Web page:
January 13, 2017

Senate Takes First Step at Dismantling Obamacare

After a marathon session of votes lasting seven hours, the Republican-controlled Senate passed a budget resolution Jan. 11 that sets in motion the repeal of the Affordable Care Act (ACA), commonly called Obamacare.

The budget, which is expected to be taken up by the House today (Jan. 13), does not have the force of law, but contains a powerful procedural tool known as reconciliation. The reconciliation instructions contained in the budget resolution will allow Republicans to dismantle the health law with simple majorities in the House and Senate. The Senate’s adoption of the budget is the first step in that process.

Though the final outcome of the vote was never really in doubt, the lengthy debate on the budget resolution, known on Capitol Hill as a “vote-a-rama”, was used by minority party Democrats as a potent political weapon to force tough votes from the majority party. For instance, Democrats offered multiple amendments to curb the skyrocketing cost of prescription drugs. These amendments were designed to highlight the difference in policy positions between Senate Republicans and President-elect Donald Trump who slammed the pharmaceutical industry as “getting away with murder” in response to a question at his press conference a few hours before the Senate considered the measures.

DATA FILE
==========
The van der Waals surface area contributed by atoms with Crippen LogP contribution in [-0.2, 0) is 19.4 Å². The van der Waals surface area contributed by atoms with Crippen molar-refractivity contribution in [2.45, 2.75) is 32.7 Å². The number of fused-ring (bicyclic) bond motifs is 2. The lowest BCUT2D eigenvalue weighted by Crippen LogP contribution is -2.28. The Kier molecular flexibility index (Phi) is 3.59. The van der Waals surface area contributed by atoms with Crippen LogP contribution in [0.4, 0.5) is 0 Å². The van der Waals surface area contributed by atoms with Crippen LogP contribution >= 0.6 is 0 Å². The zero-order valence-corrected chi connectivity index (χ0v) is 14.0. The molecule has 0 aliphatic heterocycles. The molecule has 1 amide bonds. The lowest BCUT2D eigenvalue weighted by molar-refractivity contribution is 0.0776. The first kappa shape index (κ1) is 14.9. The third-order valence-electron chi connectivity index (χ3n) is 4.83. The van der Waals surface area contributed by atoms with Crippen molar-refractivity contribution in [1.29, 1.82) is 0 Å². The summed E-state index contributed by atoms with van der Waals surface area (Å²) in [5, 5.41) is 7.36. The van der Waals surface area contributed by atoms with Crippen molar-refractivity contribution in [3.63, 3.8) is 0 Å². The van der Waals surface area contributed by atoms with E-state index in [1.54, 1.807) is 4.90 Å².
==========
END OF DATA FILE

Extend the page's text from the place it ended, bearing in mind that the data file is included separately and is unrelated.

Democrats also forced Republicans to balk at supporting popular provisions in the health law. Sen. Bob Casey (D-PA) offered an amendment to prevent discrimination against people with pre-existing conditions, and Sen. Kirstin Gillibrand (D-NY) tried to block “legislation that makes women sick again” by stripping women’s health care services covered under Obamacare. All amendments proposed by the Democrats were ultimately defeated. The budget resolution now goes to the House where passage is expected today.

Lawmakers will then begin the difficult task of drafting the actual legislation to repeal many parts of the ACA. The resolution calls for committees to finish their work by Jan. 27, but many Congressional observers believe this date is simply a “placeholder,” with adoption more realistically happening in mid- to late February.